With tax credits for house buyers gone and tough new banking regulations on the way, expect lending in the United States to come under significant pressure.

Demand for mortgages, kept artificially high through the end of April by juicy credits for first-time and other buyers, has now crashed and, at least to judge by the fundamentals in the housing market, should stay low. Loans to consumers too will be getting, appropriately, more expensive, at least in part due to costs imposed by new financial regulations, which while if anything not tough enough from a prudential point of view will without doubt make banking less profitable.

Supply of loans to businesses will also be hit, and demand should remain slack.

The upshot is sluggish movement of money through the economy and, believe it or not, a Federal Reserve that keeps interest rates ultra low because of domestic concerns rather than simply because of fragility in Europe.

This is what happens in a balance sheet recession. People and enterprises repay loans rather than borrow and hold cash rather than invest. Money sits idle on deposit with the Federal Reserve rather than multiplying into loans and activity in the economy.

First, take a look a the housing market. Data from the Mortgage Bankers Association last week showed that demand for loans to buy houses fell to a 13-year low, falling by 27 percent, after federal tax credits worth as much as $8,000 per borrower expired. Consumption of housing was brought forward but now the pool of natural first-time and move-up buyers is very shallow.

Advances for lending by the Federal Home Loan Bank system to members fell in the first quarter by 9 percent. Advances and mortgages as a percentage of assets fell to 66 percent, down 10 points from the peak, though this in part reflects competition from other looser government-sponsored lending.

Financial reform legislation now wending its way through Congress could slice 20 percent off of normalized bank profits, according to analysts at Goldman Sachs. Much of that will come from tighter regulation governing consumer lending, which again, while wholly justified, makes the business less attractive. To the extent that banks think they cannot price appropriately for risk, they will withdraw credit, preferring to make the far safer arbitrage between ultrashort overnight rates and short-term Treasuries. I'd be willing to bet that many of the people denied credit should never have had access to it on such easy terms in the first place, but that larger truth will do nothing to blunt the economic impact of declining credit and slower movement of money through the economy.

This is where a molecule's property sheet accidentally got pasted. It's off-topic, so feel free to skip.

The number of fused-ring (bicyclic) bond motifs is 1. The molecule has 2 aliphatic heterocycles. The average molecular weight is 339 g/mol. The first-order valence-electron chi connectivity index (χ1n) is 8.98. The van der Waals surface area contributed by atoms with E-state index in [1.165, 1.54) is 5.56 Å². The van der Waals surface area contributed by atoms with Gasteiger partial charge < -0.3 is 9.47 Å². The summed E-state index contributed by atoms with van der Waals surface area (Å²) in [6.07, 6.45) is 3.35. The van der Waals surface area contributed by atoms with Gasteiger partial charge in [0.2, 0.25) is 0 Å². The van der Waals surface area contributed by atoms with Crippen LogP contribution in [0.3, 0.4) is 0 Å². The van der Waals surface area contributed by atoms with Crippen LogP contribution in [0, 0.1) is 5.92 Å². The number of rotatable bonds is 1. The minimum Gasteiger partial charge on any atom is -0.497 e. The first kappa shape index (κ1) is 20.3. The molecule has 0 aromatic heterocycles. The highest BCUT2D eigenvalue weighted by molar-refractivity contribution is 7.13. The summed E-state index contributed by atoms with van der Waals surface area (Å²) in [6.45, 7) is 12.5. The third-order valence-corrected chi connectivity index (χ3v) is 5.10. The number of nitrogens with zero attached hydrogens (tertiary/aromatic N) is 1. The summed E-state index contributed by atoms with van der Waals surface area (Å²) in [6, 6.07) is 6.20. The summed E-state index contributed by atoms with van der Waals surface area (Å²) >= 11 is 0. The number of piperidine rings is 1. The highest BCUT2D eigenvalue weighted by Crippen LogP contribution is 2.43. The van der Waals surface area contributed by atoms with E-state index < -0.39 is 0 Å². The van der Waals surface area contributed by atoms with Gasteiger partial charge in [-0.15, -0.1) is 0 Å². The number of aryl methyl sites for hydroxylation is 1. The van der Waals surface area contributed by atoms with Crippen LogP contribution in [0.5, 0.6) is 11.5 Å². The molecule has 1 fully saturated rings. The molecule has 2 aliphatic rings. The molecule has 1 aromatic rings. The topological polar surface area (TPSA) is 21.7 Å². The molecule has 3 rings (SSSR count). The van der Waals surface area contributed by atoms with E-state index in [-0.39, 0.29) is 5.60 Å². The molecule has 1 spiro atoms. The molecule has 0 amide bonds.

The Federal Reserve's quarterly survey of senior loan officers, released in early May, showed two interesting trends. Supply terms on some measures were easing, though they remain almost certainly tight in a historical context. While most banks kept standards more or less the same, a significant number eased terms to either large or small businesses. As this is the second straight quarter of easing conditions, you can almost call it a trend.

Unfortunately, banks may only be reacting to the very thin demand for loans. According to the survey most banks continue to see weaker demand for loans from both businesses and consumers.

However you attribute it, the data show a savage downturn over the past 18 months; overall bank lending is down more than 20 percent from where it began 2009. Commercial and industrial lending is down about $350 billion and commercial real estate lending has fallen by $130 billion. Combine this backdrop with new policies which make lending less attractive and the removal of incentives to borrow and you have a recipe for continued sharp declines in credit.

All of this is showing up in the money supply data, which paints a picture of deflationary risk, though that may well prompt policies which ultimately stoke very high inflation.

MZM, a measure of readily available money, is down sharply over the past year, while a broader measure called M2 has been more or less flat. A still broader measure, M3, which is no longer compiled by the Federal Reserve, is down 5.3 percent in the past year, according to data from Capital Economics, which still tracks it.

For anyone who missed it, consumer prices actually fell in April and core prices rose, but at their slowest pace since the 1960s.

It is no surprise that the Federal Reserve said it won't be selling assets until it raises rates.

The surprise may be that before we see higher rates or asset sales we will see the Fed again engaging in quantitative easing.

(Editing by James Dalgleish)

(At the time of publication James Saft did not own any direct investments in securities mentioned in this article. He may be an owner indirectly as an investor in a fund. )